Employment law at the State Capitol
 April 29, 2013

More than two dozen new bills are employment law related. Here are a few that could affect employers in 2013.

FEHA Sexual Harassment (SB 292) The Fair Employment & Housing Act (FEHA) prohibits harassment based on statutorily listed factors including "sex." SB 292 would expand the definition of "harassment because of sex" to include threats of sexual violence and to specify that an act is sexual harassment regardless of the sexual orientation, sexual desire or intent of the harasser.

FEHA Prohibitions on Military and Veteran Discrimination (AB 556) AB 556 would amend FEHA to add "military and veteran status" to the list of categories protected from discrimination. This would apply to members or veterans of the United States Armed Forces, United States Armed Forces Reserve, the United States National Guard and the California National Guard.

FEHA "Familial Status" Protection (SB 404) SB 404 would add "familial status" to the list of protected categories under FEHA for which the right to seek, obtain and hold employment cannot be denied. If enacted, "familial status” would be defined as “an individual who provides medical or supervisory care to a family member," with "family member" being broadly defined. A similar bill (AB 1999) failed to pass in 2012.

Military Leave for Domestic Partners (SB 358) Military and Veterans Code §395.10 requires employers with more than 25 workers to provide up to 10 days’ unpaid leave to the spouse of a qualified member of the armed forces or state militia during a military conflict, as defined. SB 358 would include the “domestic partner” of a qualified member of the armed forces or state militia within the definition of qualified employee for purposes of obtaining this leave.

Prohibition on Immigration-Related Retaliation Proposed (AB 263) Labor Code §1171.5 provides that all state and federal law remedies, except reinstatement when it is prohibited by federal law, are available to workers in California, regardless of their immigration status. It also prohibits inquiries into a worker's immigration status during any legal enforcement action except in very narrow circumstances. AB 263 would expand these protections and prohibit employers from directly or indirectly engaging in an “unfair immigration-related document practice" in retaliation against a worker who exercises any rights under California’s employment laws.

Annual Minimum-Wage Adjustments Proposed (AB 10) This bill would increase California's minimum wage for three consecutive years beginning in 2014, with annual adjustments tied to inflation. Specifically, minimum wage would go up to $8.25 on Jan. 1, 2014; to at least $8.75 in 2015; and to at least $9.25 in 2016. There would be annual adjustments beginning in 2017 to maintain employee purchasing power, based on California's Consumer Price Index.

Employee Decides Whether to Get Copy of or Inspect Payroll Records (AB 155) Labor Code Section 226 requires employers to provide itemized wage statements containing specific statutorily enumerated items, to maintain copies of these statements for three years at specific locations, and to permit current or former employees to inspect or obtain a copy of these payroll records. AB 155 would slightly amend Section 226 to specify that employees, not employers, decide whether they will inspect or copy, or receive a copy of, their employment records.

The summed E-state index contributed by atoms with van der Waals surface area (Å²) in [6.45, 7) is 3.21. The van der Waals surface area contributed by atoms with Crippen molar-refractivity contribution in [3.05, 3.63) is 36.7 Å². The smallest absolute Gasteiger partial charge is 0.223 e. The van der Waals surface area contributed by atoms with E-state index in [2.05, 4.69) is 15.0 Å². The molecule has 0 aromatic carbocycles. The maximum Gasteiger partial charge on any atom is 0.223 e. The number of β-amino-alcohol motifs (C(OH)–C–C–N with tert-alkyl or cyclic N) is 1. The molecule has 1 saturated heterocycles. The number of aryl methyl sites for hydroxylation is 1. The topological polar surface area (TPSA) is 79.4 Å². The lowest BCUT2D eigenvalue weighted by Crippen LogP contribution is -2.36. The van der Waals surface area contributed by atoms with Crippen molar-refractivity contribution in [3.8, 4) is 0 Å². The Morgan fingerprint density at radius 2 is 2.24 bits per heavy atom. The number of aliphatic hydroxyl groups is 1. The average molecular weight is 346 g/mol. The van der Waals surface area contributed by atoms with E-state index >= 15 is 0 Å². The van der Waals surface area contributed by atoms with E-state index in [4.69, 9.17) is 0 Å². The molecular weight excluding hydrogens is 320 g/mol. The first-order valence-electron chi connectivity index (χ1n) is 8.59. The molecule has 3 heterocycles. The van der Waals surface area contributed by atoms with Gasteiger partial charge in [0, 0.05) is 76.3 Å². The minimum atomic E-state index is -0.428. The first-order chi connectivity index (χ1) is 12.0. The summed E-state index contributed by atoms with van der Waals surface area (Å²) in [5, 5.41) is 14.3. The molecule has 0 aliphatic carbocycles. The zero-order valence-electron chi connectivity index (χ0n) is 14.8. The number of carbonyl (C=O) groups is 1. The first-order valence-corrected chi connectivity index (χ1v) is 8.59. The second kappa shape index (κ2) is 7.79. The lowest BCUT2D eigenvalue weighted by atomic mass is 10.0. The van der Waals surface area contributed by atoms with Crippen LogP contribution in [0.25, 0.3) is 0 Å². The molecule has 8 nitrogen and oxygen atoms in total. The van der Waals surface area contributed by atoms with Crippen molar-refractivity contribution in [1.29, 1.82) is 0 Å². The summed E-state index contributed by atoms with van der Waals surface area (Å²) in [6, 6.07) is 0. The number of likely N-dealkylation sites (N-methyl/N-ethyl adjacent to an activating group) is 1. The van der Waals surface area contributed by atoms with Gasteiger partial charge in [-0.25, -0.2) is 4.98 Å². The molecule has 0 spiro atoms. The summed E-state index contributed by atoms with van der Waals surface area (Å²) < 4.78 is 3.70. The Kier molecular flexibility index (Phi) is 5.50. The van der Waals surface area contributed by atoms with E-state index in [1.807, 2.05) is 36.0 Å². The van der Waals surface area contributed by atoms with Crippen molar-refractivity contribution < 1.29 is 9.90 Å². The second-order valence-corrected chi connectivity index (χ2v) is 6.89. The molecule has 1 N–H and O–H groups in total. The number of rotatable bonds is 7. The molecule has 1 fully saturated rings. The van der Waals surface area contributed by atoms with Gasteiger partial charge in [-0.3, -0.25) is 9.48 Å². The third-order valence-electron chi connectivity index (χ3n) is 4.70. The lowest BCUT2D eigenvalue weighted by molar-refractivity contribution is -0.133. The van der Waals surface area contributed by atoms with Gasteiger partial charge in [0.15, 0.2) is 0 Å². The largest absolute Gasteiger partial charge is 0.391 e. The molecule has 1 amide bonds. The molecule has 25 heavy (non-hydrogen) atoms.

California Workplace Flexibility Act of 2013 (SB 607) California authorizes alternative workweek schedules under which nonexempt employees can work up to 10 hours a day without receiving overtime. But, it requires that 2/3 of the work-unit approval for such schedules. The "Workplace Flexibility Act of 2013" would permit an individual non exempt employee to request an employee-selected flexible work schedule of up to 10 hours a day within the 40-hour workweek and would allow the employer to implement this schedule without paying overtime. Employers would be required to pay overtime at the rate of one-and-a-half times the regular rate for daily hours worked in excess of 10 hours, and double time for more than 12 hours per workday and above eight hours on a fifth, sixth or seventh day in the workweek.

Limits on Attorney Fees for Prevailing Employers (AB 218.5) Labor Code Section 218.5 provides that a prevailing party in an action for the "nonpayment of wages, fringe benefits, or health and welfare or pension fund contributions" is entitled to recover reasonable attorneys' fees. This statute does not impose different standards upon prevailing employees and employers who seek to recover such fees. However, AB 218.5 permit a prevailing employer to recover attorney fees and costs only if the court finds that the employee brought the action in “bad faith." This makes it consistent with FEHA, under which an employee may recover attorneys’ fees if s/he wins anything (even with a recovery less than originally sought), but a winning employer can only recover legal fees if the lawsuit was frivolous.

For labor, employment and education law questions, call us at (602) 448-4051 or email to PEyres@Eyreslaw.com


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